As a special case of not over-optimizing things, I want to point out that an optimizing approach can have a bunch of subtle negative effects in social contexts. The slogan is something like "optimizers make bad friends" ... people don't like being treated as a means rather than an end, and if they get the vibe from social interactions that you're trying to steer them into something, then they may react badly.
Here I'm referring to things like:
- "How do I optimize this conversation to get X to say yes?"
- "How do I persuade Y of this particular fact?"
- "How can I seem particularly cool/impressive to these people?",
... where it's not clear that the other side are willing collaborators in your social objectives.
So I don't mean to include optimizing for things like:
- "How can I give the clearest explanation of this thing, so people aren't confused about what I'm saying?"
- "How can I help Z to feel comfortable and supported?"
I think that people (especially smart people) are often pretty good at getting a vibe that someone is trying to steer them into something (even from relatively little data). When people do notice, it's often correct for them to treat you as adversarial and penalize you for this. This is for two reasons:
- A Bayesian/epistemic reason: people who are optimizing for particular outcomes selectively share information which pushes towards those outcomes. So if you think someone is doing [a lot of] this optimization your best estimate of the true strength of the position they're pushing should be [much] lower than if you think they're optimizing less (given otherwise the same observations).
- Toy example: if Alice and Bob are students each taking 12 subjects, and you randomly find out Alice's chemistry grade and it's a B+, and you hear Bob bragging that his history grade is an A-, you might guess that Alice is overall a stronger student, since it's decently likely that Bob chose his best grade to brag about.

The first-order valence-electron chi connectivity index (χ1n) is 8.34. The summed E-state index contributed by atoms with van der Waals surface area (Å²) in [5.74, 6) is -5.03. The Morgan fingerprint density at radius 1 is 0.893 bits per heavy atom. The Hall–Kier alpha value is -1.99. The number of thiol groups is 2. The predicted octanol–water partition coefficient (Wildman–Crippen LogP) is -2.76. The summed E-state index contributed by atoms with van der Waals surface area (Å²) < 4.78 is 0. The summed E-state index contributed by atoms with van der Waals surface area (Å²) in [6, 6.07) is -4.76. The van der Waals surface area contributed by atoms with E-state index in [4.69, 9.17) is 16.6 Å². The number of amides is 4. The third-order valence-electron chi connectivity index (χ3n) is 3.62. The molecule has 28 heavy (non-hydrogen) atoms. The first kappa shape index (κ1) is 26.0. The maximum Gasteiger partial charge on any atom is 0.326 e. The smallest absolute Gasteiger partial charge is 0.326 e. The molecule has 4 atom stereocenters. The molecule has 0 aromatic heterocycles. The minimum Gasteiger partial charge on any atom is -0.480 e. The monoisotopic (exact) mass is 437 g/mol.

- An incentives reason: we want to shape the social incentive landscape so that people aren't rewarded for trying to manipulate us. If we just do the Bayesian response, it will still often be correct for people to invest some in trying to manipulate (in theory they know more about how much information to reveal to leave you with the best impression after Bayesian updating).
- I don't think the extra penalty for incentive shaping needs to be too big, but I do think it should be nonzero.
- Actually their update should be larger to compensate for the times that they didn't notice what was happening; this is essentially the same argument as given in Sections III and IV of the (excellent) Integrity for Consequentialists
Correspondingly, I think that we should be especially cautious of optimizing in social contexts to try to get particular responses out of people whom we hope will be our friends/allies. (This is importantly relevant for community-building work.)